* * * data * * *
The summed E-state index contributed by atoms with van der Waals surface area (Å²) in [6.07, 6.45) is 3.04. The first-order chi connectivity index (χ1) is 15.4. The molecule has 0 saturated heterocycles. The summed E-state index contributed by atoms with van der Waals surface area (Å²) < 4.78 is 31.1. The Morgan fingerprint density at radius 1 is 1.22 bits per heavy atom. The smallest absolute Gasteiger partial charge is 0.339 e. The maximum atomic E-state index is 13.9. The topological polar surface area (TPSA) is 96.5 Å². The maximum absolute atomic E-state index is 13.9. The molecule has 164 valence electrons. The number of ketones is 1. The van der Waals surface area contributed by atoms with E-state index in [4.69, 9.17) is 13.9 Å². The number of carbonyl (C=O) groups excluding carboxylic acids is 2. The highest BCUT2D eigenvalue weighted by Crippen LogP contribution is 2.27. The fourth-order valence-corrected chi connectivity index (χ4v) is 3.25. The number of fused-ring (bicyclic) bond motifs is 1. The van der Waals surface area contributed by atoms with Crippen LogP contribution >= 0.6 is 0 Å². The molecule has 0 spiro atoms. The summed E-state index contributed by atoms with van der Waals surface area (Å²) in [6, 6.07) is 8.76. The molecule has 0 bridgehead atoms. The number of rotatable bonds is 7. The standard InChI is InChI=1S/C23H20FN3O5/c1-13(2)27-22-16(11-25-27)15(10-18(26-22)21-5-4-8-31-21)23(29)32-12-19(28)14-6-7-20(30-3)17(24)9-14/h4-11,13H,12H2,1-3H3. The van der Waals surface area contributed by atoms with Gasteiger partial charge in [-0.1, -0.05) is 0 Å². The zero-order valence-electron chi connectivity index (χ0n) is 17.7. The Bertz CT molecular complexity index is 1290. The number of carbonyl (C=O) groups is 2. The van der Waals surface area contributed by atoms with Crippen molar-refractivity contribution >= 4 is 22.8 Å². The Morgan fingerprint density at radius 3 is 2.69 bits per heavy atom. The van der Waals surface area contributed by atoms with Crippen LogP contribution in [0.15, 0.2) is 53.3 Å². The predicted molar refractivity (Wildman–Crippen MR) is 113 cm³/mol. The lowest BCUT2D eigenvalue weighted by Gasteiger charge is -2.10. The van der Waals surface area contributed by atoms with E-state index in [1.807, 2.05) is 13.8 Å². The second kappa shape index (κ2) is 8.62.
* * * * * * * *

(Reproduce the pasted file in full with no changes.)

The summed E-state index contributed by atoms with van der Waals surface area (Å²) in [6.07, 6.45) is 3.04. The first-order chi connectivity index (χ1) is 15.4. The molecule has 0 saturated heterocycles. The summed E-state index contributed by atoms with van der Waals surface area (Å²) < 4.78 is 31.1. The Morgan fingerprint density at radius 1 is 1.22 bits per heavy atom. The smallest absolute Gasteiger partial charge is 0.339 e. The maximum atomic E-state index is 13.9. The topological polar surface area (TPSA) is 96.5 Å². The maximum absolute atomic E-state index is 13.9. The molecule has 164 valence electrons. The number of ketones is 1. The van der Waals surface area contributed by atoms with E-state index in [4.69, 9.17) is 13.9 Å². The number of carbonyl (C=O) groups excluding carboxylic acids is 2. The highest BCUT2D eigenvalue weighted by Crippen LogP contribution is 2.27. The fourth-order valence-corrected chi connectivity index (χ4v) is 3.25. The number of fused-ring (bicyclic) bond motifs is 1. The van der Waals surface area contributed by atoms with Crippen LogP contribution >= 0.6 is 0 Å². The molecule has 0 spiro atoms. The summed E-state index contributed by atoms with van der Waals surface area (Å²) in [6, 6.07) is 8.76. The molecule has 0 bridgehead atoms. The number of rotatable bonds is 7. The standard InChI is InChI=1S/C23H20FN3O5/c1-13(2)27-22-16(11-25-27)15(10-18(26-22)21-5-4-8-31-21)23(29)32-12-19(28)14-6-7-20(30-3)17(24)9-14/h4-11,13H,12H2,1-3H3. The van der Waals surface area contributed by atoms with Gasteiger partial charge in [-0.1, -0.05) is 0 Å². The zero-order valence-electron chi connectivity index (χ0n) is 17.7. The Bertz CT molecular complexity index is 1290. The number of carbonyl (C=O) groups is 2. The van der Waals surface area contributed by atoms with Crippen molar-refractivity contribution >= 4 is 22.8 Å². The Morgan fingerprint density at radius 3 is 2.69 bits per heavy atom. The van der Waals surface area contributed by atoms with Crippen LogP contribution in [0.15, 0.2) is 53.3 Å². The predicted molar refractivity (Wildman–Crippen MR) is 113 cm³/mol. The lowest BCUT2D eigenvalue weighted by Gasteiger charge is -2.10. The van der Waals surface area contributed by atoms with E-state index in [1.807, 2.05) is 13.8 Å². The second kappa shape index (κ2) is 8.62.